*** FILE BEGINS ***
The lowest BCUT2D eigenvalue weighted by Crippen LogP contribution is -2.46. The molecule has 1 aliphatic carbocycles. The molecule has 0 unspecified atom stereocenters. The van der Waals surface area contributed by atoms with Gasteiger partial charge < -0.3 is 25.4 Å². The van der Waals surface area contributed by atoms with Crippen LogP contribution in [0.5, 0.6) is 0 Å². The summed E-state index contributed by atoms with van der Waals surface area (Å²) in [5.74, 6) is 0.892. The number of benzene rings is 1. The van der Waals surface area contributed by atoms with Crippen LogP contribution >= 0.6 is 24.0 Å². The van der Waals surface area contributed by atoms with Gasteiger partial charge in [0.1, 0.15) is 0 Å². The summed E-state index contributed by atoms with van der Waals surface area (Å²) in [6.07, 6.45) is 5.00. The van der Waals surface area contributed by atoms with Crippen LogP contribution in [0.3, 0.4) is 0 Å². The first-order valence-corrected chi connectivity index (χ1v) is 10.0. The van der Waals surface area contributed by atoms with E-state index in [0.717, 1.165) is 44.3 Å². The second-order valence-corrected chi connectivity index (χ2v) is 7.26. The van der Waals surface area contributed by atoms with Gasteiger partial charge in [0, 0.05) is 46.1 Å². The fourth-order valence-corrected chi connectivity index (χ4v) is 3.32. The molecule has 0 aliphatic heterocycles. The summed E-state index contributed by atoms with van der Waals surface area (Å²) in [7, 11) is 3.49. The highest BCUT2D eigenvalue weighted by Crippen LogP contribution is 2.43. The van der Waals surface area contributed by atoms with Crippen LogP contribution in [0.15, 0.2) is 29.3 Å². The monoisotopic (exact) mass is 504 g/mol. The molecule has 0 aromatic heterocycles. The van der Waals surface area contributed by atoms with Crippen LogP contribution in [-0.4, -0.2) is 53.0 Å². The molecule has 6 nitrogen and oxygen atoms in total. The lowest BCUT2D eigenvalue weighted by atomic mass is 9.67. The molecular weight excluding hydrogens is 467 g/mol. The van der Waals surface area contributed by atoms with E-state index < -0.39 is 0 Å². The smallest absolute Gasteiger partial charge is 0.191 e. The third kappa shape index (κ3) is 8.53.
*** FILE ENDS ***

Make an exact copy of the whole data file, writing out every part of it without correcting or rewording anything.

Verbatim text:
The lowest BCUT2D eigenvalue weighted by Crippen LogP contribution is -2.46. The molecule has 1 aliphatic carbocycles. The molecule has 0 unspecified atom stereocenters. The van der Waals surface area contributed by atoms with Gasteiger partial charge < -0.3 is 25.4 Å². The van der Waals surface area contributed by atoms with Crippen LogP contribution in [0.5, 0.6) is 0 Å². The summed E-state index contributed by atoms with van der Waals surface area (Å²) in [5.74, 6) is 0.892. The number of benzene rings is 1. The van der Waals surface area contributed by atoms with Crippen LogP contribution >= 0.6 is 24.0 Å². The van der Waals surface area contributed by atoms with Gasteiger partial charge in [0.1, 0.15) is 0 Å². The summed E-state index contributed by atoms with van der Waals surface area (Å²) in [6.07, 6.45) is 5.00. The van der Waals surface area contributed by atoms with Crippen LogP contribution in [0.3, 0.4) is 0 Å². The first-order valence-corrected chi connectivity index (χ1v) is 10.0. The van der Waals surface area contributed by atoms with E-state index in [0.717, 1.165) is 44.3 Å². The second-order valence-corrected chi connectivity index (χ2v) is 7.26. The van der Waals surface area contributed by atoms with Gasteiger partial charge in [0, 0.05) is 46.1 Å². The fourth-order valence-corrected chi connectivity index (χ4v) is 3.32. The molecule has 0 aliphatic heterocycles. The summed E-state index contributed by atoms with van der Waals surface area (Å²) in [7, 11) is 3.49. The highest BCUT2D eigenvalue weighted by Crippen LogP contribution is 2.43. The van der Waals surface area contributed by atoms with Crippen LogP contribution in [0.15, 0.2) is 29.3 Å². The monoisotopic (exact) mass is 504 g/mol. The molecule has 0 aromatic heterocycles. The van der Waals surface area contributed by atoms with Crippen LogP contribution in [-0.4, -0.2) is 53.0 Å². The molecule has 6 nitrogen and oxygen atoms in total. The lowest BCUT2D eigenvalue weighted by atomic mass is 9.67. The molecular weight excluding hydrogens is 467 g/mol. The van der Waals surface area contributed by atoms with E-state index < -0.39 is 0 Å². The smallest absolute Gasteiger partial charge is 0.191 e. The third kappa shape index (κ3) is 8.53.